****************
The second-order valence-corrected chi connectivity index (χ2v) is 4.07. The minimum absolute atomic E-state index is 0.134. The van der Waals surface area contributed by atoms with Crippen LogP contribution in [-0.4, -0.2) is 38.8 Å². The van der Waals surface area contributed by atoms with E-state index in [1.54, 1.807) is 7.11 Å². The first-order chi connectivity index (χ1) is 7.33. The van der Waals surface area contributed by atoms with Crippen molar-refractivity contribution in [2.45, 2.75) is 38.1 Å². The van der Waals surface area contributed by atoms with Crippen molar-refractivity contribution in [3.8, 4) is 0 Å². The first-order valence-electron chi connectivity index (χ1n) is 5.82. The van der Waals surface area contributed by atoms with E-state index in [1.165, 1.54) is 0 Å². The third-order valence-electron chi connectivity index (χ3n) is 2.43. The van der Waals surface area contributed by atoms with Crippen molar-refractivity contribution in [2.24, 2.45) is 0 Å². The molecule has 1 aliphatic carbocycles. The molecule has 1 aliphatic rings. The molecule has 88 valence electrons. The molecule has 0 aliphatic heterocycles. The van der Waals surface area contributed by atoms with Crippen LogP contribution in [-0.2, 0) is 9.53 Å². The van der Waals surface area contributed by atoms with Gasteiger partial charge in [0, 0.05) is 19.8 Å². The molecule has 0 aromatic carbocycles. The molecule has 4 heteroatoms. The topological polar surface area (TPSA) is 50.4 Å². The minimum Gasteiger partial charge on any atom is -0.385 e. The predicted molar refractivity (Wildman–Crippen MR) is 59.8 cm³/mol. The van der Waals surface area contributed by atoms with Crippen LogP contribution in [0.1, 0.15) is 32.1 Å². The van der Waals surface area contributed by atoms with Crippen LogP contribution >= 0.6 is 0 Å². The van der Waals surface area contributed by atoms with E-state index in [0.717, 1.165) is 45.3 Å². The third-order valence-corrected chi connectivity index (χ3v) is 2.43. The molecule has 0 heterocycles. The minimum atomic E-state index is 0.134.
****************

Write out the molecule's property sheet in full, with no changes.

The second-order valence-corrected chi connectivity index (χ2v) is 4.07. The minimum absolute atomic E-state index is 0.134. The van der Waals surface area contributed by atoms with Crippen LogP contribution in [-0.4, -0.2) is 38.8 Å². The van der Waals surface area contributed by atoms with E-state index in [1.54, 1.807) is 7.11 Å². The first-order chi connectivity index (χ1) is 7.33. The van der Waals surface area contributed by atoms with Crippen molar-refractivity contribution in [2.45, 2.75) is 38.1 Å². The van der Waals surface area contributed by atoms with Crippen molar-refractivity contribution in [3.8, 4) is 0 Å². The first-order valence-electron chi connectivity index (χ1n) is 5.82. The van der Waals surface area contributed by atoms with E-state index in [1.165, 1.54) is 0 Å². The third-order valence-electron chi connectivity index (χ3n) is 2.43. The van der Waals surface area contributed by atoms with Crippen molar-refractivity contribution in [2.24, 2.45) is 0 Å². The molecule has 1 aliphatic carbocycles. The molecule has 1 aliphatic rings. The molecule has 88 valence electrons. The molecule has 0 aliphatic heterocycles. The van der Waals surface area contributed by atoms with Crippen LogP contribution in [-0.2, 0) is 9.53 Å². The van der Waals surface area contributed by atoms with Gasteiger partial charge in [0, 0.05) is 19.8 Å². The molecule has 0 aromatic carbocycles. The molecule has 4 heteroatoms. The topological polar surface area (TPSA) is 50.4 Å². The minimum Gasteiger partial charge on any atom is -0.385 e. The predicted molar refractivity (Wildman–Crippen MR) is 59.8 cm³/mol. The van der Waals surface area contributed by atoms with Crippen LogP contribution in [0.1, 0.15) is 32.1 Å². The van der Waals surface area contributed by atoms with Crippen LogP contribution >= 0.6 is 0 Å². The van der Waals surface area contributed by atoms with E-state index in [0.717, 1.165) is 45.3 Å². The third-order valence-corrected chi connectivity index (χ3v) is 2.43. The molecule has 0 heterocycles. The minimum atomic E-state index is 0.134.